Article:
Organelles allow specialized functions within cells to be localized, contained and independently regulated. This separation is oftentimes achieved by selectively permeable membranes, which enable control of molecular transport, signaling between compartments and containment of stress-inducing factors. Here we consider the role of a number of membrane systems within the cell: the plasma membrane, that of the endoplasmic reticulum, and then focusing on the nucleus, depository for chromatin and regulatory centre of the cell...
2016: Cellular and Molecular Bioengineering
Gunes Uzer, Clinton T Rubin, Janet Rubin
Mechanoresponses in mesenchymal stem cells (MSCs) guide both differentiation and function. In this review, we focus on advances in0 our understanding of how the cytoplasmic cytoskeleton, nuclear envelope and nucleoskeleton, which are connected via LINC (Linker of Nucleoskeleton and Cytoskeleton) complexes, are emerging as an integrated dynamic signaling platform to regulate MSC mechanobiology. This dynamic interconnectivity affects mechanical signaling and transfer of signals into the nucleus. In this way, nuclear and LINC-mediated cytoskeletal connectivity play a critical role in maintaining mechanical signaling that affects MSC fate by serving as both mechanosensory and mechanoresponsive structures...
March 2016: Current Molecular Biology Reports
Alexander L Auld, Eric S Folker
Two defining characteristics of muscle cells are the many precisely positioned nuclei and the linearly arranged sarcomeres, yet the relationship between these two features is not known. We show that nuclear positioning precedes sarcomere formation. Furthermore, ZASP-GFP, a Z-line protein, colocalizes with F-actin in puncta at the cytoplasmic face of nuclei before sarcomere assembly. In embryos with mispositioned nuclei, ZASP-GFP is still recruited to the nuclei before its incorporation into sarcomeres. Furthermore, the first sarcomeres appear in positions close to the nuclei, regardless of nuclear position...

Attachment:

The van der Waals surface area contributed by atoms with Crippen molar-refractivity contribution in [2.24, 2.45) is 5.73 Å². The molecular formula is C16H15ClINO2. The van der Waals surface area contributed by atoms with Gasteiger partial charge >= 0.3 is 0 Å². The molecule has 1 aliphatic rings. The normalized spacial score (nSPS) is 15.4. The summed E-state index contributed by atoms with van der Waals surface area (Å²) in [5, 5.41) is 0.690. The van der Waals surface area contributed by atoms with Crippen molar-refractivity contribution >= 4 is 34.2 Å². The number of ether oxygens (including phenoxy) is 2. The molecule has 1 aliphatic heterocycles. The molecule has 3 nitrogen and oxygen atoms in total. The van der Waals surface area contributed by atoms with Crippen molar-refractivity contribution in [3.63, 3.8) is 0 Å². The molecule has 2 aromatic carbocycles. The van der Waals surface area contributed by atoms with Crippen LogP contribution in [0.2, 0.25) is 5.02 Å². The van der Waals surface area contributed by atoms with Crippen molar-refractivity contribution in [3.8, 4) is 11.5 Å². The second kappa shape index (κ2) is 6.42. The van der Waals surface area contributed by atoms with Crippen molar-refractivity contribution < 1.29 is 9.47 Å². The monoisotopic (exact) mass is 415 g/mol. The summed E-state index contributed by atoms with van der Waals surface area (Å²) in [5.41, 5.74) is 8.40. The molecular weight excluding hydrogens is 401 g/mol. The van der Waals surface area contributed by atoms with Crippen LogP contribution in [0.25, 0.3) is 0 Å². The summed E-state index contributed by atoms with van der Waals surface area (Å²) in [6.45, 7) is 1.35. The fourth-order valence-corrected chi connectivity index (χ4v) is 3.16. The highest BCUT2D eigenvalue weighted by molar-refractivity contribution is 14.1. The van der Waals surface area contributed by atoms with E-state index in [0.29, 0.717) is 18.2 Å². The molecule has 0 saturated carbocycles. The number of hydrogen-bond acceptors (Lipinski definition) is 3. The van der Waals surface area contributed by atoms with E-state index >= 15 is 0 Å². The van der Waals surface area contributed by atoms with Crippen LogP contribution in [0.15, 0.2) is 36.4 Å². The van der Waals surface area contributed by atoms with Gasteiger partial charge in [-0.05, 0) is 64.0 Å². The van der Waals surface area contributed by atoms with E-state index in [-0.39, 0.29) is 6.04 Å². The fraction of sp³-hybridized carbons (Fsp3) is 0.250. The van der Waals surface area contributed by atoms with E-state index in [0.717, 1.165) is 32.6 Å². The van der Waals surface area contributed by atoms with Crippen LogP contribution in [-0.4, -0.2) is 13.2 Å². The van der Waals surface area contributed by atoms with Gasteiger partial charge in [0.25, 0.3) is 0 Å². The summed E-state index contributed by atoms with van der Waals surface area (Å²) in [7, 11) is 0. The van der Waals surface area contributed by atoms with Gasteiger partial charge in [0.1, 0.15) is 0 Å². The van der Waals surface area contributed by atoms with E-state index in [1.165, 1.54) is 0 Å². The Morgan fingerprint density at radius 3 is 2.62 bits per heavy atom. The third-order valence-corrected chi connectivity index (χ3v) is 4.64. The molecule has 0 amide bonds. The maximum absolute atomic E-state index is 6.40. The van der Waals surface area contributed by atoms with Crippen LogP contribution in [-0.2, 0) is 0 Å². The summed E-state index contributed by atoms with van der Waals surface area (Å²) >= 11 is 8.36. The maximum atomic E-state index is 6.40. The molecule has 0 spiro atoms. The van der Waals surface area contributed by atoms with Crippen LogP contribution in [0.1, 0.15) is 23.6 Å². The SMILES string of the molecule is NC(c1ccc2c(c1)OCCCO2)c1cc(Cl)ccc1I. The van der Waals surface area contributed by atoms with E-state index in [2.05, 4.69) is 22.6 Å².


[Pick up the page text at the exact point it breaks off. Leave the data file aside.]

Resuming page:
August 1, 2016: Molecular Biology of the Cell
Courtney R Bone, Daniel A Starr
Moving the nucleus to a specific position within the cell is an important event during many cell and developmental processes. Several different molecular mechanisms exist to position nuclei in various cell types. In this Commentary, we review the recent progress made in elucidating mechanisms of nuclear migration in a variety of important developmental models. Genetic approaches to identify mutations that disrupt nuclear migration in yeast, filamentous fungi, Caenorhabditis elegans, Drosophila melanogaster and plants led to the identification of microtubule motors, as well as Sad1p, UNC-84 (SUN) domain and Klarsicht, ANC-1, Syne homology (KASH) domain proteins (LINC complex) that function to connect nuclei to the cytoskeleton...
May 15, 2016: Journal of Cell Science
Wakam Chang, Susumu Antoku, Gregg G Gundersen
The rearward positioning of the nucleus is a characteristic feature of most migrating cells. Studies using wounded monolayers of fibroblasts and myoblasts have shown that this positioning is actively established before migration by the coupling of dorsal actin cables to the nuclear envelope through nesprin-2G and SUN2 linker of nucleoskeleton and cytoskeleton (LINC) complexes. During nuclear movement, these LINC complexes cluster along the actin cables to form adhesive structures known as transmembrane actin-associated nuclear (TAN) lines...
2016: Methods in Molecular Biology